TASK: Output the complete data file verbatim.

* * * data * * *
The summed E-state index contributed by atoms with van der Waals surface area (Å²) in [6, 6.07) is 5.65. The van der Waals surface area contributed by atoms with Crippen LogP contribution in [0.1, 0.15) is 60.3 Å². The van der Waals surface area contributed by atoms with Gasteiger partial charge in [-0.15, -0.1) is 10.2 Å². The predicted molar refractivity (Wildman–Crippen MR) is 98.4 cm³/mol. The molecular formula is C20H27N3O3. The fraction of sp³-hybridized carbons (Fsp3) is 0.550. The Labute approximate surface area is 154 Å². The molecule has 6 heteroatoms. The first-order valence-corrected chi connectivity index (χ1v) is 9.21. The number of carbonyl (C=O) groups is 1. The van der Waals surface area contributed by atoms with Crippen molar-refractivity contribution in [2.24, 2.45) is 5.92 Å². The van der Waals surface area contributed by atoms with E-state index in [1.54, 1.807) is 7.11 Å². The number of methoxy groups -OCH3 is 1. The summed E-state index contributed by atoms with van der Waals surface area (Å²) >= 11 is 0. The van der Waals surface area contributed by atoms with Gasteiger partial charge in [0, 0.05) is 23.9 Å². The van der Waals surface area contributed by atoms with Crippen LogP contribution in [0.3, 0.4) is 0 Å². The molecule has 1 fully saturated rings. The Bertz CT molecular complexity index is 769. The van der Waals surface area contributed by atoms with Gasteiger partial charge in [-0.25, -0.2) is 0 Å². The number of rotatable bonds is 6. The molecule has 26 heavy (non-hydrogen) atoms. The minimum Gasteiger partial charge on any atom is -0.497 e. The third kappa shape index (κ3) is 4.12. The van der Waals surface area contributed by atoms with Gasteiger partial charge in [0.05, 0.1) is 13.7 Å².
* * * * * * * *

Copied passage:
The summed E-state index contributed by atoms with van der Waals surface area (Å²) in [6, 6.07) is 5.65. The van der Waals surface area contributed by atoms with Crippen LogP contribution in [0.1, 0.15) is 60.3 Å². The van der Waals surface area contributed by atoms with Gasteiger partial charge in [-0.15, -0.1) is 10.2 Å². The predicted molar refractivity (Wildman–Crippen MR) is 98.4 cm³/mol. The molecular formula is C20H27N3O3. The fraction of sp³-hybridized carbons (Fsp3) is 0.550. The Labute approximate surface area is 154 Å². The molecule has 6 heteroatoms. The first-order valence-corrected chi connectivity index (χ1v) is 9.21. The number of carbonyl (C=O) groups is 1. The van der Waals surface area contributed by atoms with Crippen molar-refractivity contribution in [2.24, 2.45) is 5.92 Å². The van der Waals surface area contributed by atoms with E-state index in [1.54, 1.807) is 7.11 Å². The number of methoxy groups -OCH3 is 1. The summed E-state index contributed by atoms with van der Waals surface area (Å²) >= 11 is 0. The van der Waals surface area contributed by atoms with Gasteiger partial charge in [0, 0.05) is 23.9 Å². The van der Waals surface area contributed by atoms with Crippen LogP contribution in [0.3, 0.4) is 0 Å². The molecule has 1 fully saturated rings. The Bertz CT molecular complexity index is 769. The van der Waals surface area contributed by atoms with Gasteiger partial charge in [-0.25, -0.2) is 0 Å². The number of rotatable bonds is 6. The molecule has 26 heavy (non-hydrogen) atoms. The minimum Gasteiger partial charge on any atom is -0.497 e. The third kappa shape index (κ3) is 4.12. The van der Waals surface area contributed by atoms with Gasteiger partial charge in [0.05, 0.1) is 13.7 Å².